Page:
Savings bonds and tuition; easy pension; excess escrow; vacation home.
Using savings bonds to pay tuition feesQ. If we redeem some US savings bonds we've owned since 1990 and use the money for our son's college expenses, will we owe tax on the accumulated interest?
A. You may be able to exclude some of it if your modified adjusted gross income for 2005-including the bond interest and certain other items-is below $121,850. For example, suppose you paid $15,000 in tuition fees (or contributed that amount to a 529 savings plan) in 2005 and your bonds' redemption value is $20,000, of which $8,000 is interest. The maximum exclusion would be 15,000/20,000 times $8,000, or $6,000. If your married filing jointly, modified AGI is more than $91,850, the exclusion gradually phases out, vanishing completely at $121,850. The figures are lower for singles and heads of household. Form 8815 will help you with the arithmetic.
Keep in mind also that the bonds must be held by you alone or with your spouse, but not with your child. In totaling expenses, don't count payments for room and board or any for which you claim a tax benefit under other provisions of the law, such as a Hope credit.
A. Assuming you die before your pension distributions start, the entire fund must generally be liquidated within five years if the plan beneficiary is a trust. By contrast, designating your children as individual plan beneficiaries allows the payouts to be spread over their lifetime, so earnings on the fund's remaining assets continue to be tax-sheltered. However, you can preserve the tax benefits even with the trust, provided it becomes irrevocable at your death and specifies that your children are to get the payments. You must also give their names to the plan administrator and agree to furnish a copy of the trust document on request and notify him of future changes.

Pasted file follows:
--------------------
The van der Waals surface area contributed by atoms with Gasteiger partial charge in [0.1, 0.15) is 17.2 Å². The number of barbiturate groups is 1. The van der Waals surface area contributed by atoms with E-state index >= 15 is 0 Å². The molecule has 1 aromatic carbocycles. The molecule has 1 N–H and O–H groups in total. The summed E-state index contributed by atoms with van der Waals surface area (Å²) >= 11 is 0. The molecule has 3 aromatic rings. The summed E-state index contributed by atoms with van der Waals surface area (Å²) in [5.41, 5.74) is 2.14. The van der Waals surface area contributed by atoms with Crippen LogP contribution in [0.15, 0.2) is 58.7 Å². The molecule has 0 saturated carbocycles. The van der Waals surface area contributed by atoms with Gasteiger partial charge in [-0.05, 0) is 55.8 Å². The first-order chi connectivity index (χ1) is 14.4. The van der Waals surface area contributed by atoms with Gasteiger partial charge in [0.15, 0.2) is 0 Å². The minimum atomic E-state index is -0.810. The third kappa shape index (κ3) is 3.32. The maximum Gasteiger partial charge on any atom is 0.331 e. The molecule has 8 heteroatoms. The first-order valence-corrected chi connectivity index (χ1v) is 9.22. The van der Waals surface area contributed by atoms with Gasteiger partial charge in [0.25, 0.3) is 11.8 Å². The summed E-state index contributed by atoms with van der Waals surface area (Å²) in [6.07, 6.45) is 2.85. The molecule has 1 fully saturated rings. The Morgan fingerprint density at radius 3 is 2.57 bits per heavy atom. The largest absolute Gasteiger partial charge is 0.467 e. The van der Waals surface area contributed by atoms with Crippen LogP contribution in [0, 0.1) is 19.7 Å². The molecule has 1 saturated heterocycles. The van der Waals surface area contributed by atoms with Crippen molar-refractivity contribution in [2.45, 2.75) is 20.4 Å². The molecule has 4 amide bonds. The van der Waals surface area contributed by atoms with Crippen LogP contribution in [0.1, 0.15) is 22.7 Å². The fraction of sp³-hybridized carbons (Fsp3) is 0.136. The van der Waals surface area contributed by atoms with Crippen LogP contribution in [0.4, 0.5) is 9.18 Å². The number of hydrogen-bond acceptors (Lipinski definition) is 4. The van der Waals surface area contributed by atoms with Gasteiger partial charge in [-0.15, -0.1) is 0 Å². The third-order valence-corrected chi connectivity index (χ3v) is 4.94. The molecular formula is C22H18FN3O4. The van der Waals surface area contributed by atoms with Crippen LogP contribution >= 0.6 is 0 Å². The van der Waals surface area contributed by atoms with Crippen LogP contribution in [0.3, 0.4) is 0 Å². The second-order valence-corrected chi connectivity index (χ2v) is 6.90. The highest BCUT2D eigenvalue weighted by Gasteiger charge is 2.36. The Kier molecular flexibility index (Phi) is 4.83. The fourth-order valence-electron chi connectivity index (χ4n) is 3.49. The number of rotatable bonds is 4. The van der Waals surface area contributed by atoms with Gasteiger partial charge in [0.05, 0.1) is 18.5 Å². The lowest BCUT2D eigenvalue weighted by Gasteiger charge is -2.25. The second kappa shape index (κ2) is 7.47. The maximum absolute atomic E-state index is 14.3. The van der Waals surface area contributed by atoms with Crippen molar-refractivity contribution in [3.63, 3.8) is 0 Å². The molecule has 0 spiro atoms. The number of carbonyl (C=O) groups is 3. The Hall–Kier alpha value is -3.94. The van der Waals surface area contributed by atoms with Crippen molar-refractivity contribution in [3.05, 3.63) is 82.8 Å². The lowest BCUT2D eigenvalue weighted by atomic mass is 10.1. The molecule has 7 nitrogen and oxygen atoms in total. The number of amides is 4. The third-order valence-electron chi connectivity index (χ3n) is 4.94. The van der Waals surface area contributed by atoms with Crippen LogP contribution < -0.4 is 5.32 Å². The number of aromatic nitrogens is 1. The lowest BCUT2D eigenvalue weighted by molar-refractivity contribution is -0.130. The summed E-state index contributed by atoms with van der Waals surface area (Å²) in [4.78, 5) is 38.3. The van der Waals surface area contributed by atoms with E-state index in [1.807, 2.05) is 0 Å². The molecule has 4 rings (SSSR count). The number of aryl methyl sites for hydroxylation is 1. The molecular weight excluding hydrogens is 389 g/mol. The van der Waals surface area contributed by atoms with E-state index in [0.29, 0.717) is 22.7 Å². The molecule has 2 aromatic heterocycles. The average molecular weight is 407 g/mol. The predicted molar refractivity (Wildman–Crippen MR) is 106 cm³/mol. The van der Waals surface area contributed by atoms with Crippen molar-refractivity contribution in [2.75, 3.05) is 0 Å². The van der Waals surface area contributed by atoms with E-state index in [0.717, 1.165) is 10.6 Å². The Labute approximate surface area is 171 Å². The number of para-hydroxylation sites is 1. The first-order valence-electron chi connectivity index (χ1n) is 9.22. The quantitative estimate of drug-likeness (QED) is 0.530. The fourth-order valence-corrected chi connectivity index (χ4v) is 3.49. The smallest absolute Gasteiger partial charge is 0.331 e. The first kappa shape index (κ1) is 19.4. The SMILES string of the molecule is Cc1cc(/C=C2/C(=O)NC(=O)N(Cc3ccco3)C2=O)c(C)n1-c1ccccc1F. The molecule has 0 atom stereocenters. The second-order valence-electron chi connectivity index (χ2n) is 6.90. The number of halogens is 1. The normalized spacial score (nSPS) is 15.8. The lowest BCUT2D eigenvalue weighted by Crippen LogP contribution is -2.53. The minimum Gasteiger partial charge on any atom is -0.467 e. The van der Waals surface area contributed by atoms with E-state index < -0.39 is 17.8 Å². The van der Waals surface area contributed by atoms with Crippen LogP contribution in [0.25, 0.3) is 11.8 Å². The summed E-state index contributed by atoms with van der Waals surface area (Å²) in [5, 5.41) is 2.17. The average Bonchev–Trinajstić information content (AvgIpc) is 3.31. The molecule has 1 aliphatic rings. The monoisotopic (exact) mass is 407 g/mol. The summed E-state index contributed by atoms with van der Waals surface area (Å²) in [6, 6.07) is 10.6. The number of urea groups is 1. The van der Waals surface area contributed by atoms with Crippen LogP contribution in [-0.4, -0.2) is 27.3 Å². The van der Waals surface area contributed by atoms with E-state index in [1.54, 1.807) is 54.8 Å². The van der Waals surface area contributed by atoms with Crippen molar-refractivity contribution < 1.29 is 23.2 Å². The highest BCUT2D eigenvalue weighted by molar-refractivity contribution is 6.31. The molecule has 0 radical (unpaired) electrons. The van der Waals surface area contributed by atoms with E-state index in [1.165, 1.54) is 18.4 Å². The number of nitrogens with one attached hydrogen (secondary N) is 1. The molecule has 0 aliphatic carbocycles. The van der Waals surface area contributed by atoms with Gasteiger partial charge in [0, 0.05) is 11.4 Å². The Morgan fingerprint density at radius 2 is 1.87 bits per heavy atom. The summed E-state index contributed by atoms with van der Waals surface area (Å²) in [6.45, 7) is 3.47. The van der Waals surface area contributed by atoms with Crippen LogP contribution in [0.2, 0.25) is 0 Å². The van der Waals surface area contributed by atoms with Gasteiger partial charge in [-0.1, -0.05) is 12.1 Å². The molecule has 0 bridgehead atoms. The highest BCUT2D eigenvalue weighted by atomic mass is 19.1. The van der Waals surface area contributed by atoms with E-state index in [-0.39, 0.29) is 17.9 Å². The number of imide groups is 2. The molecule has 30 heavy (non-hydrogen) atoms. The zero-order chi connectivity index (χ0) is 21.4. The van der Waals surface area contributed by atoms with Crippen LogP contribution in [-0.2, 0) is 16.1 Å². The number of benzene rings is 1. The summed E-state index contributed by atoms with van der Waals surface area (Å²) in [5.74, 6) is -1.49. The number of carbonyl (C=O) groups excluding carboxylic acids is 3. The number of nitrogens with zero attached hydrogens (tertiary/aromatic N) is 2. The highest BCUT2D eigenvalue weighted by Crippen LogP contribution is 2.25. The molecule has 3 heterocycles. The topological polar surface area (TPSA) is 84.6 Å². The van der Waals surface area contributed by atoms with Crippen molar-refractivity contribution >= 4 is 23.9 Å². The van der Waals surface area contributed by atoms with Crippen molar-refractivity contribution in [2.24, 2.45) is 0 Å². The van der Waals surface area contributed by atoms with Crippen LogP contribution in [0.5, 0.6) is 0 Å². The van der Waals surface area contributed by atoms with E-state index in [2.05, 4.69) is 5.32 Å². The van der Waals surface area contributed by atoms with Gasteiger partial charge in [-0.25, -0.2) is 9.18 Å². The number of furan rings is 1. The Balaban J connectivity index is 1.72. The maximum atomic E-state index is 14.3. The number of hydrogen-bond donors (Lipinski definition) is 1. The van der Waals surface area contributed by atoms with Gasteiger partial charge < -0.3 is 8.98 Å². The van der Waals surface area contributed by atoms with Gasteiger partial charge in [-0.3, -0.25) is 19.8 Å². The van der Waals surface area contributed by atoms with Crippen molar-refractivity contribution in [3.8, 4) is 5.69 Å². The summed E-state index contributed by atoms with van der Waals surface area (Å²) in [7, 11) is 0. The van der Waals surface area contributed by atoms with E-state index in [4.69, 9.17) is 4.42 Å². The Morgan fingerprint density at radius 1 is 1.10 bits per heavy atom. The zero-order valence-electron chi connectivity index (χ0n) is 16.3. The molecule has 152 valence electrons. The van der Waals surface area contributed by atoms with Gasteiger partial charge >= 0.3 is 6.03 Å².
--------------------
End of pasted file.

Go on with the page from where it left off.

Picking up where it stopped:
An easy way to run a pension plan Q. I want to set up a simplified employee pension plan (SEP) for my practice, but I dread getting bogged down in paperwork. Can I really keep it simple?
A. Yes. The best way is to use the model SEP agreement (Form 5305-SEP) developed by the IRS and available at http://www.irs.gov. You must give the participants a copy of the filled-out form, but you don't have to file it or anything else with the IRS. Your contributions go directly into an IRA established by each employee with a bank or other approved financial institution, which reports annually to the IRS. To be eligible to adopt the model SEP, your practice must not maintain any additional qualified plan.
Help when you swap real estateQ. I could sell two of my rental properties at a tidy profit, but I'd rather exchange them for a single property with the same total value. Then I wouldn't owe tax on my gain until I dispose of the replacement property later on. Trouble is, the property owner I'm dickering with won't agree to a two-for-one deal and insists on cash instead. Is there a way out?